The Ruricolist is now available in print.


Community is the best thing to have, the worst thing to be had by. The wish for community is at its worst a kind of wish for death – a wish to be submerged in the group, to be assigned a place, to be enfolded by a web of explicit rules and expectations, to be known in full – to be finished. But community, when it is good, is not a kind of group, but something that can be said of a group; an adjective, not a noun; like marital bliss or individual excellence, it exists only relatively – it can exist only where and because each manifestation is unique.

Community is not bad in itself; but if it is powerful for good, it is also simply powerful, and being powerful can be dangerous. Of course, none of us can escape the anonymous community of commerce, law, and arms. Even the hermit relies on the general peace to preserve him from abuse.

Community is worthy and strengthening in moderation, but in excess addictive and limiting. Everything worth doing in life is in part defiance of community – even the widening of a community; the more closely a community is jointed, the less room it has. Here, as elsewhere in life, the pleasure of security loses the profit of change.

A role in a community is a cell, and cella continuata dulcescit. The stronger the community, the more it will hypnotize itself into identifying you with your role: remembering what fits while forgetting or filing away, as aberration or as peccadillo, what does not. Strong as you are, given time, the expectations of others will turn your life into a story; turn your words and your thoughts into your lines; turn your taste into your image; turn your face into your symbol. This happens to the famous in the world at large; but in a close and closed community it is worse. Even virtual communities demand from you a declaration of personality, with fields for nicknames, statistics, lists of favorites (modest lists, more concealing than revealing). This is not an awkward imitation of community: real communities are more awkward and confining than anything which human beings could bear to consciously make.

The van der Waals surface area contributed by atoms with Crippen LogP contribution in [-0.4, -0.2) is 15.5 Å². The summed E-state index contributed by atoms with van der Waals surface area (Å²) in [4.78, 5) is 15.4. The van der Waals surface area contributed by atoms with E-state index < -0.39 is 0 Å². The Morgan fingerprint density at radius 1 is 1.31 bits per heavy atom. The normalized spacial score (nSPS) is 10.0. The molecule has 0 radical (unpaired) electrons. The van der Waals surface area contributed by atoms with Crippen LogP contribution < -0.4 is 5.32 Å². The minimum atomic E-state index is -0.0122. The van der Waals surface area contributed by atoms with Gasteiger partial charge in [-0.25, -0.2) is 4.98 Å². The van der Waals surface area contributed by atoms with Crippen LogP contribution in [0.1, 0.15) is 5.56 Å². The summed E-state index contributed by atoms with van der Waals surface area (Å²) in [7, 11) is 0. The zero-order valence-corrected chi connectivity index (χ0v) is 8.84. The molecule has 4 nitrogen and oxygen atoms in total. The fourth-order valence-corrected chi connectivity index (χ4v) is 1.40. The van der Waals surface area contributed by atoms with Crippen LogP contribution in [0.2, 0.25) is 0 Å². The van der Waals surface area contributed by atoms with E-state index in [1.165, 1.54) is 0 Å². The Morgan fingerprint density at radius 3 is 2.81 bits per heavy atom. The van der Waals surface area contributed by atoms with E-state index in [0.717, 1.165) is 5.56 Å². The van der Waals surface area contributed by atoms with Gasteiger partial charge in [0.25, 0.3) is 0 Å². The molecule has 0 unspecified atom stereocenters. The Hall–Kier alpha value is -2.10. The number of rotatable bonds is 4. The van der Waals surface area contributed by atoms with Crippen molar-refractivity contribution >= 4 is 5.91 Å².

It can be comforting – it is certainly convenient – to allow yourself to be shaped in this way; and it is to some degree inevitable – even the hermit must look like a hermit, if he does not want strangers to try to rescue him. But to surrender to this force is not to live as befits the equipment and the powers of a human being.

There is no honor in demolishing communities, but there is only good in building them if you do not immure yourself. Keep more than one community; and if one community tries to claim you for itself, shouts or whispers that every other is a lie – you are mine only, mine to judge, mine to keep, mine to make and re-make – then leave it. It is death in life.